Parkinsonism Relat Disord 2020 11 6;80:203-205. Epub 2020 Oct 6.

Departments of Neurology and Medicine, University of Colorado, Anschutz Medical Campus, Aurora, CO, USA.

Palliative care emphasizes expertise in handling difficult conversations, discussing patients' wishes and supporting the caregiver(s). Here we outline the palliative approach of hoping for the best while preparing for the worst in several "what if" scenarios for people with Parkinson disease and their families during the COVID-19 pandemic.
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http://dx.doi.org/10.1016/j.parkreldis.2020.09.042DOI Listing
http://www.ncbi.nlm.nih.gov/pmc/articles/PMC7537621PMC
November 2020

Oro-Bucco-Lingual Dyskinesia, Weight Loss, and Cognitive Decline in Anti-DPPX Antibody-Mediated Encephalitis.

Mov Disord Clin Pract 2020 Sep 29;7(Suppl 3):S80-S82. Epub 2020 Sep 29.

Department of Neurology University of Vermont Medical Center SA, Burlington Vermont USA.

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http://dx.doi.org/10.1002/mdc3.13058DOI Listing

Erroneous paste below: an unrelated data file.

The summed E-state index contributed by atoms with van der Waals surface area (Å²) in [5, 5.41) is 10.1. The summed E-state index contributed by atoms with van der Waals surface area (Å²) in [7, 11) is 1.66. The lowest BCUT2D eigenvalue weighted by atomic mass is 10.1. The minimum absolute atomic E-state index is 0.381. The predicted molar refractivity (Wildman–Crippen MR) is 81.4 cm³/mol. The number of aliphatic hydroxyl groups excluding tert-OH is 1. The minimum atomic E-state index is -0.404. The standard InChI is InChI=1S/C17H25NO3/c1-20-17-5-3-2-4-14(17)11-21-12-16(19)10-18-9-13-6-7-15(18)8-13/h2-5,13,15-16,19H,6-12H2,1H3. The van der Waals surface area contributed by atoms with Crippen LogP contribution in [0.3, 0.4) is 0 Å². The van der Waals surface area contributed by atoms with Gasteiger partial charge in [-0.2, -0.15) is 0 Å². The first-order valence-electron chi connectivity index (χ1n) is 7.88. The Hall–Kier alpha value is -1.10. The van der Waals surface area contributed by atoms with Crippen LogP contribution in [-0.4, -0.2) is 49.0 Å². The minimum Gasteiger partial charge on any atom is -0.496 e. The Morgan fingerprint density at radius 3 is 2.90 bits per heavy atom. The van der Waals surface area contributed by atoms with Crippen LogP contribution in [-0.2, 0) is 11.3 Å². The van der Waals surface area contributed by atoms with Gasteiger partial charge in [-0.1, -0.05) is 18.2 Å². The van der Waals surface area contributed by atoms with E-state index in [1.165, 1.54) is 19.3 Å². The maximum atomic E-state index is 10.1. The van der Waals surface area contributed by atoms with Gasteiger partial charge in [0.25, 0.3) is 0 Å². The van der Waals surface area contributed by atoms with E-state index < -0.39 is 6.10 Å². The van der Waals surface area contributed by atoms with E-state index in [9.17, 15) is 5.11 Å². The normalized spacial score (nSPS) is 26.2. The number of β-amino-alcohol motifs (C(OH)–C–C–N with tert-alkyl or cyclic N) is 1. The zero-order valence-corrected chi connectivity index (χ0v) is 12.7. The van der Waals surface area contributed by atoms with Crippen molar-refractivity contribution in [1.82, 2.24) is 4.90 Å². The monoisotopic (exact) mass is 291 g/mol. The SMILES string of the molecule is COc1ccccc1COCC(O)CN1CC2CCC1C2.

http://www.ncbi.nlm.nih.gov/pmc/articles/PMC7525198PMC
September 2020

Top Ten Tips Palliative Care Clinicians Should Know About Interventional Pain and Procedures.

J Palliat Med 2020 10 27;23(10):1386-1391. Epub 2020 Aug 27.

Department of Anesthesiology, University of Colorado School of Medicine, Aurora, Colorado, USA.

Pain is a common symptom for patients with advanced illness. Palliative care (PC) clinicians are experts in pharmacologic and nonpharmacologic treatment of pain and other symptoms for these patients. True multimodal pain control should include consideration of interventional procedures and pumps to improve difficult-to-manage pain. This article, written by clinicians with expertise in interventional pain and PC, outlines and explains many of the adjunctive and interventional therapies that can be considered for patients with pain in the setting of serious illness. Only by understanding and considering all available options can we ensure that our patients are receiving optimal care.